LAUSD ONE OF STATE'S WORST URBAN DISTRICTS SCHOOLS: PERFORMANCE INDEX SHOWS TEST SCORES ON THE RISE, YET 60 POINTS BELOW AVERAGE.
Despite making strong gains in the latest round of standardized tests, the Los Angeles Unified School District still sits near the bottom of California's urban school districts, according to state rankings released Thursday.
The springtime release of the state's base Academic Performance Index, or API, ranks schools based on their statewide test scores and how they perform compared to schools having similar demographics.
According to a district analysis of 10 large, urban districts in the state, only Oakland Unified School District ranked below LAUSD.
While test scores across the district are on the rise among students of all ages and ethnic backgrounds, the district's average score of 681 was still 60 points below the state average.
LAUSD was outranked by districts including Long Beach, Pasadena, Pomona and Santa Ana.
LAUSD Superintendent Ramon Cortines argued that LAUSD's size makes it difficult to compare it to other districts in California.
"It's like comparing apples to oranges," he said. "We're just too big ... we have more students than some states," he said.
Instead, he argued, the district should compare its progress to its own results from previous years. He noted that LAUSD has made progress with Latino, black and lower-income students who have traditionally underperformed other students in statewide testing.
The announcement of rankings and testing goals also comes as local districts grapple with a financial crisis that threatens to balloon class sizes, reduce teachers and cut support staff and resources.
Statewide, school districts are facing a $1.4 billion cut by mid-June, when the traditional school year ends. Next year, the districts could face $3.3 billion in cuts.
"It doesn't take much to realize what that means for education," said state schools chief Jack O'Connell, in announcing the API results. "Class size will go up, there will be fewer nurses, librarians, counselors, fewer art classes, career tech. ... School leaders will be doing all they can just to keep the lights on and doors open."
Despite the financial pressure, several schools in LAUSD managed to land in the top rankings. In the San Fernando Valley, half of all elementary schools scored above the state average as did one-third of all middle schools and a quarter of all high schools.
Only seven LAUSD schools - or about 1 percent of the total - achieved the highest ranking of 10 for both the statewide and the similar schools rankings, which groups schools demographically.
Four of the seven schools were in the San Fernando Valley. They were Encino and Woodland Hills Elementary, Sherman Oaks Center for Enriched Studies and High Tech High school.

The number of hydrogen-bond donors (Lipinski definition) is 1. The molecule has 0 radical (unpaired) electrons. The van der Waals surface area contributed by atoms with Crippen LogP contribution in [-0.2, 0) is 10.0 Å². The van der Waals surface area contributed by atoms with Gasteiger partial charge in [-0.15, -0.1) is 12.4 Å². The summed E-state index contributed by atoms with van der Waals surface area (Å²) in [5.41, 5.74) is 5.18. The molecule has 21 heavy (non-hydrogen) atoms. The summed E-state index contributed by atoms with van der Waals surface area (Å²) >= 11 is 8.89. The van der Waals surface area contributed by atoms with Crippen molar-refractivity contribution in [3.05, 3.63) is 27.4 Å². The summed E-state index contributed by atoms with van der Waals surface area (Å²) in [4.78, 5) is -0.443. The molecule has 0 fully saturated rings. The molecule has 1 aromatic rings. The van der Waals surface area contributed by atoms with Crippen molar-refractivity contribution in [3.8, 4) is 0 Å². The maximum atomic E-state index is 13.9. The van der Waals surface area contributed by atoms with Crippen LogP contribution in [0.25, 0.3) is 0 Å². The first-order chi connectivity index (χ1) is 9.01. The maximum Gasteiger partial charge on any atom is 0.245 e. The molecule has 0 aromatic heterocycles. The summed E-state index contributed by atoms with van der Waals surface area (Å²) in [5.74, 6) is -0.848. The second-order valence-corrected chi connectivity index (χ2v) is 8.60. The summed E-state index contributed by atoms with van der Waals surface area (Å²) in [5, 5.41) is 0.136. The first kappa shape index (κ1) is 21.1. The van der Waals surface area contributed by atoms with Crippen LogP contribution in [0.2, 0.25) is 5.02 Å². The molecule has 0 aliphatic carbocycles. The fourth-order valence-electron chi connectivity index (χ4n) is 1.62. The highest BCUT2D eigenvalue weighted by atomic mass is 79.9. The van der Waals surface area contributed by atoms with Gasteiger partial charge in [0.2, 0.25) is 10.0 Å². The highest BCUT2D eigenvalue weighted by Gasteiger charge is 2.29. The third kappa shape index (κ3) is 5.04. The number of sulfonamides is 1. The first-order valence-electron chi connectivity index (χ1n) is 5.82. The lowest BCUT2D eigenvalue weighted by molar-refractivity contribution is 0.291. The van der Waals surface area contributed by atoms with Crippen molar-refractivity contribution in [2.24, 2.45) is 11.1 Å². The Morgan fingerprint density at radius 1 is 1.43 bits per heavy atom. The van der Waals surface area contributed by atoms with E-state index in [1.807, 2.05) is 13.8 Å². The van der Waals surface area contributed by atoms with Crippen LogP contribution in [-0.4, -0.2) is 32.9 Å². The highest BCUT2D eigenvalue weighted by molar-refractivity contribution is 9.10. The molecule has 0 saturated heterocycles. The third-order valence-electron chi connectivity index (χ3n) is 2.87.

In the Valley, the same number of high schools and elementary schools - but fewer middle schools - remained in the top half of the rankings as in the past.
"We are just delighted," said Marsha Rybin principal of High Tech High, an independent charter school in Van Nuys.
The similar schools ranking was created to help paint a more accurate picture of achievement in schools with a higher percentage of traditionally underperforming students.
For example, test scores at Bert Corona Charter School in Pacoima rose by 48 points last year, but its API score of 647 ranks the school in the bottom 20 percent of schools in the state.
Next to schools with similar demographics, the school is in the top 20th percentile.
"Rankings are important to a certain degree, but it doesn't mean everyone is competing at the same level," said Ruben Duenas, Bert Corona's principal. "Schools should be ranked based on what they do with the population they serve."
Duenas said part of the success at his school has come from his mission to encourage every single student to perform at his or her best.
"I teach my kids that they are more than the neighborhood they're from. They are the effort and work that they put forward."
Duenas said his school will continue aiming for the top of both the state and similar schools charts, but he admitted that the district's bleak financial future concerns him.
Despite being a charter school, Duenas and other charter providers still receive their funding from the state and the district.
"We are cut so thin that this time around I am worried about cutting staff," he said.
"And any time you do that, you reduce student achievement."
LAUSD's Cortines said he was bothered by the messy budget situation facing the district, but the veteran administrator refused to lament the situation.
"I am not going to give up and neither are teachers and principals," he said. "We can't ... it's children we're talking about."
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|Publication:||Daily News (Los Angeles, CA)|
|Date:||May 22, 2009|
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